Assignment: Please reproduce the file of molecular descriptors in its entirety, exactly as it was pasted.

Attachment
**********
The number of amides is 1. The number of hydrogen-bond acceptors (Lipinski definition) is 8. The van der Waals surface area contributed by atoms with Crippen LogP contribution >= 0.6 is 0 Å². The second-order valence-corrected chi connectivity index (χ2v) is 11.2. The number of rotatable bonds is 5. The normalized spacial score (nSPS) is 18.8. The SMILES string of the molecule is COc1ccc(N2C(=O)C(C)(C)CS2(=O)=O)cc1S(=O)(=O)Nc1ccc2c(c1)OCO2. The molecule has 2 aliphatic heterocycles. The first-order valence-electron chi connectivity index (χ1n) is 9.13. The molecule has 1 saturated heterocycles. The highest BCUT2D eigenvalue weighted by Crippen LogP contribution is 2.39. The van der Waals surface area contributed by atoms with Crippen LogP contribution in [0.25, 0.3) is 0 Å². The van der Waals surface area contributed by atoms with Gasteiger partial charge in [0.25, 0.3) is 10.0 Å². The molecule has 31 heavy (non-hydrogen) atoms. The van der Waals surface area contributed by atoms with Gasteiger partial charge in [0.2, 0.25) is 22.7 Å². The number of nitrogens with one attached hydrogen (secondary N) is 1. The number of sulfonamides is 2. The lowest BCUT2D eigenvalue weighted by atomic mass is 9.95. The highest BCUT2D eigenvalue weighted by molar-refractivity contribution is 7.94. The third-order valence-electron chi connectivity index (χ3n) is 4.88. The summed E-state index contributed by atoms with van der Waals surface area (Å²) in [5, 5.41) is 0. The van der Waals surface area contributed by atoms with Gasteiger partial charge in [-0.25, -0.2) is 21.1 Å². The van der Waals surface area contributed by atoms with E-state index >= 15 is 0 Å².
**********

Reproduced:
The number of amides is 1. The number of hydrogen-bond acceptors (Lipinski definition) is 8. The van der Waals surface area contributed by atoms with Crippen LogP contribution >= 0.6 is 0 Å². The second-order valence-corrected chi connectivity index (χ2v) is 11.2. The number of rotatable bonds is 5. The normalized spacial score (nSPS) is 18.8. The SMILES string of the molecule is COc1ccc(N2C(=O)C(C)(C)CS2(=O)=O)cc1S(=O)(=O)Nc1ccc2c(c1)OCO2. The molecule has 2 aliphatic heterocycles. The first-order valence-electron chi connectivity index (χ1n) is 9.13. The molecule has 1 saturated heterocycles. The highest BCUT2D eigenvalue weighted by Crippen LogP contribution is 2.39. The van der Waals surface area contributed by atoms with Crippen LogP contribution in [0.25, 0.3) is 0 Å². The van der Waals surface area contributed by atoms with Gasteiger partial charge in [0.25, 0.3) is 10.0 Å². The molecule has 31 heavy (non-hydrogen) atoms. The van der Waals surface area contributed by atoms with Gasteiger partial charge in [0.2, 0.25) is 22.7 Å². The number of nitrogens with one attached hydrogen (secondary N) is 1. The number of sulfonamides is 2. The lowest BCUT2D eigenvalue weighted by atomic mass is 9.95. The highest BCUT2D eigenvalue weighted by molar-refractivity contribution is 7.94. The third-order valence-electron chi connectivity index (χ3n) is 4.88. The summed E-state index contributed by atoms with van der Waals surface area (Å²) in [5, 5.41) is 0. The van der Waals surface area contributed by atoms with Gasteiger partial charge in [-0.25, -0.2) is 21.1 Å². The van der Waals surface area contributed by atoms with E-state index >= 15 is 0 Å².